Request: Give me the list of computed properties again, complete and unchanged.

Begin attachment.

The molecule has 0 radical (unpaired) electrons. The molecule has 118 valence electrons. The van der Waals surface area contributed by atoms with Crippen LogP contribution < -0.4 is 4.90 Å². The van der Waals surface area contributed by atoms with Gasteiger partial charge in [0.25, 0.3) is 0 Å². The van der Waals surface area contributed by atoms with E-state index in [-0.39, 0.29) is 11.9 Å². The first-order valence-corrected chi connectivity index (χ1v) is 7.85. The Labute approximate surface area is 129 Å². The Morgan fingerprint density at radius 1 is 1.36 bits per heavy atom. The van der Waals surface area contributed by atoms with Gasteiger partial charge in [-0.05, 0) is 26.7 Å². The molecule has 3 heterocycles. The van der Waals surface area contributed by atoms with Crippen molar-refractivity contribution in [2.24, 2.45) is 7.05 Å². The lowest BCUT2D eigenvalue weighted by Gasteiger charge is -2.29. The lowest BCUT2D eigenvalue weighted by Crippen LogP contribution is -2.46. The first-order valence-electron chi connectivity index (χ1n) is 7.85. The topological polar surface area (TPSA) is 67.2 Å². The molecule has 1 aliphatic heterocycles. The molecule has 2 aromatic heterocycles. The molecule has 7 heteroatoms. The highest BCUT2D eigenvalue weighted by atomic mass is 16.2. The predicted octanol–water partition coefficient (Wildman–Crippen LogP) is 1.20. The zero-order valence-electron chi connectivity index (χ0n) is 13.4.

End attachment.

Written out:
The molecule has 0 radical (unpaired) electrons. The molecule has 118 valence electrons. The van der Waals surface area contributed by atoms with Crippen LogP contribution < -0.4 is 4.90 Å². The van der Waals surface area contributed by atoms with Gasteiger partial charge in [0.25, 0.3) is 0 Å². The van der Waals surface area contributed by atoms with E-state index in [-0.39, 0.29) is 11.9 Å². The first-order valence-corrected chi connectivity index (χ1v) is 7.85. The Labute approximate surface area is 129 Å². The Morgan fingerprint density at radius 1 is 1.36 bits per heavy atom. The van der Waals surface area contributed by atoms with Gasteiger partial charge in [-0.05, 0) is 26.7 Å². The molecule has 3 heterocycles. The van der Waals surface area contributed by atoms with Crippen molar-refractivity contribution in [2.24, 2.45) is 7.05 Å². The lowest BCUT2D eigenvalue weighted by Gasteiger charge is -2.29. The lowest BCUT2D eigenvalue weighted by Crippen LogP contribution is -2.46. The first-order valence-electron chi connectivity index (χ1n) is 7.85. The topological polar surface area (TPSA) is 67.2 Å². The molecule has 1 aliphatic heterocycles. The molecule has 2 aromatic heterocycles. The molecule has 7 heteroatoms. The highest BCUT2D eigenvalue weighted by atomic mass is 16.2. The predicted octanol–water partition coefficient (Wildman–Crippen LogP) is 1.20. The zero-order valence-electron chi connectivity index (χ0n) is 13.4.